Sad ones

Sad Ones

David Patrick Moynihan said, “To be Irish is to know that in the end, the world will break your heart”.  I suggest that for a man of Irish roots, Moynihan is a bit of an optimist. Seems the world begins vigorously passing around its buckets of sorrow a little earlier than “the end”.

I don’t know if our karass (see Vonnegut for karass detail) needs any more sad stories, but I am confident a wise person would murmur something about how sorrow and sadness is essential for a life’s journey. I’ll reluctantly agree with this notion today, but no guarantees on how I’ll feel about it tomorrow.

Here are two well-crafted and sad books I recently read. Both deal in the random visitations of sorrow and loss, brutalizing characters with tender hearts and precious few resources.

The Travelling Cat Chronicles by Hiro Arikawa is a tale told by a cat. Okay, so animal narrative voices are often cheesy and gimmicky. But this one works. Maybe because this story is told simply and with a hint of cat crankiness in a voice so true it’s as if Arikawa has a second skill, cat channeling.

The heart of the story is this, Nana, a homeless tomcat, is rescued by a sweet soul named Satoru, who lives in Tokyo on his own. Once Nana and Satoru come to terms that they need one another (Nana is injured when the two first meet), the young man and cat live together for many years in contented domesticity. Then abruptly one day Satoru tells Nana they will be taking a journey together because as Satoru informs, “we can’t live together any more”.

Nana is dismayed he is not given a reason why but settles in to the road trip with his resilient cat heart.

rom the movie, Satoru and Nana on the road.

The story progresses with visits to three friends of Satoru’s who offer potential future homes for Nana. The pair discuss the options together when they are off alone, but of course not one meets the standard of Nana’s current home with a precious shared history and mutual devotion. Their road trip crisscrosses Japan in autumn. Nana takes detailed note of the light and colors and finds joy in the adventure as he develops a deeper understanding of Satoru’s past and his gentle ways.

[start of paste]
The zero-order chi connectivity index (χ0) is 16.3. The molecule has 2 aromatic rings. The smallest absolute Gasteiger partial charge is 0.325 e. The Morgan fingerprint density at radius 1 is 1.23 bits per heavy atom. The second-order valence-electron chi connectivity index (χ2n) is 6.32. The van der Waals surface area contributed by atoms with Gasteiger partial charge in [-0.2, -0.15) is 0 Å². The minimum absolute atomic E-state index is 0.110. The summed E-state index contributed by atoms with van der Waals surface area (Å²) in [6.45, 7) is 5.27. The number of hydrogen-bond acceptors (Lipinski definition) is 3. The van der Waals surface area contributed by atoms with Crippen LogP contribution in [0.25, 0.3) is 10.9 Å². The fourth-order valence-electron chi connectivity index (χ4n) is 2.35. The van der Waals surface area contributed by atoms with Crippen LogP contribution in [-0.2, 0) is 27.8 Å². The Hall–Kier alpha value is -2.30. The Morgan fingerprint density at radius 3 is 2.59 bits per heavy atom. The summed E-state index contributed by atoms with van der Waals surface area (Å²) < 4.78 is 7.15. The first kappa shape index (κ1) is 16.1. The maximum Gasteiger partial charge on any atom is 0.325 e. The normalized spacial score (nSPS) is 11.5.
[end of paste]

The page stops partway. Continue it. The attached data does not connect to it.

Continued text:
“How could I ever leave him?” wonders Nana as his inherent cat stoicism begins to fail.

There are insights into Japanese culture and traditions throughout the story and little else has fed my desire to visit Japan than this book. But more importantly, I was amazed at how this simple tale was able to convey the universal experience of true friendship and what we will do for those we come to love –cats and humans alike.

Read this book and be prepared to call for Kleenex but don’t forget to count your lucky stars if you have had a similar life connection. This book was recently made into a movie, but I am not sure if we will see it in the US. Clips are on-line.

The title of the memoir Heartberries by Terese Marie Mailhot gave me the visual creeps but after hearing the author interviewed on radio, I knew I had to read it. But before we get there I want to talk about the movie, Wind River.

Wind River was released in 2017. It’s a modern western procedural set in cold cold Wyoming. Briefly the story is about a federal wildlife officer, a tracker, who works on the Wind River Indian Reservation. On a winter’s day the tracker finds a body of a young native women in the mountain snow. She is dead of course in the awful cold and her skull is beat in and she has been raped. She is found barefoot and the tracker sees her footprints and blood for miles. He takes time to acknowledge her warrior spirit before acting by bringing in additional help. It’s a good movie, violent certainly, but does a fine job telling a story about people we don’t hear much about in present time. I also learned something when the makers ran a note at the end of the movie. For Native American woman, the note informed, there are no statistics kept on the missing even though for every other demographic group this is standard. Consider that and the message it conveys to Native woman.

From Wind River, the tracker visits a father in mourning

Heartberries is a young Native woman’s story of her past which was replete with trauma and abuse. I bought this book because when I heard Mailhot interviewed on public radio her words stuck with me. She said this about forgiveness in that interview, “in white culture, forgiveness is synonymous with letting go.” But, Mailhot went on to explain, in her culture people carry pain and reconcile with it through ceremony which means, “pain is never framed like a problem with a solution.”  This book is Mailhot’s ceremonial reconciliation of her life’s journey.

Mailhot’s life was horrible, she was neglected, sexually abused, and married young only to escape into another awful family situation. She herself was horrible, she admits that in this book, sparing no kind words for herself.

Part of Heartberries was written in a mental hospital where Mailhot was recovering from a breakdown. Her writing is lyrical throughout this slim book, maybe too much so, but it may have been the only way to dull the retelling of her vicious life. Even with her lyrical writing, this book was hard for me to face each night. But her story deserves to be heard.

The author of Heartberies, Terese Marie Mailhot

Mailhot’s book does not look for solutions to changing the long arc of abuse and neglect of Native American women but it does move the discussion further into the light. I hope we hear more from her.

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